Feb.18, 2014

Generative artist Lia has been exploring 3d printing for about a year now. Instead of creating 3D models in a 3D programme and then simply have them printed out, Lia wanted to know what can be achieved with the actual properties of filament and the movements of the printhead.

So she wrote some short processing application to directly output gCode where she can just define the location of the printhead, the speed of the movement and the amount of filament that should be extruded.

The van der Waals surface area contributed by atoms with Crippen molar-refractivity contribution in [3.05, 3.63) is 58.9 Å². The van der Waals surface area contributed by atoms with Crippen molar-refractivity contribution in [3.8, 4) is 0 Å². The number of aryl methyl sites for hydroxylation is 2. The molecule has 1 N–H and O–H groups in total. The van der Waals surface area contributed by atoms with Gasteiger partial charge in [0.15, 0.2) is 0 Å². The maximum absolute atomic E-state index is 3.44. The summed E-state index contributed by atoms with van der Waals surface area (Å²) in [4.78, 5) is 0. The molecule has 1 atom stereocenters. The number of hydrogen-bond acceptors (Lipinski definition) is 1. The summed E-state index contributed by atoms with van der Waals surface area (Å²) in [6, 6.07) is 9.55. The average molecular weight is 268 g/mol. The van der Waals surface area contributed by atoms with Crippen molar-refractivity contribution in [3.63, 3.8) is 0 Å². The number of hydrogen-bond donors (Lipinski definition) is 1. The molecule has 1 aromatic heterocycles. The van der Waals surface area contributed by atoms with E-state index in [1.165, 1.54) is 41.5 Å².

The first tests were mainly about how much filament should be extruded to create a line and how she can produce a "dot" on the bed of the printer. She printed out all the test-code on sheets of paper and taped her 3d printed results next to it so that she would get an overview what would work and what not.

She discovered that surfaces can be continuous or chaotic, lines can be rigid or organic and filament can be closely controlled or let free to find its own form. She also developed construction methodologies that included "strings and blobs", letting filament pile up on itself, "under-constrained wall-building" and a "natural collapse". The outcome is a series of interesting filament sculptures, 3D printed.

Posted in 3D Printing Applications



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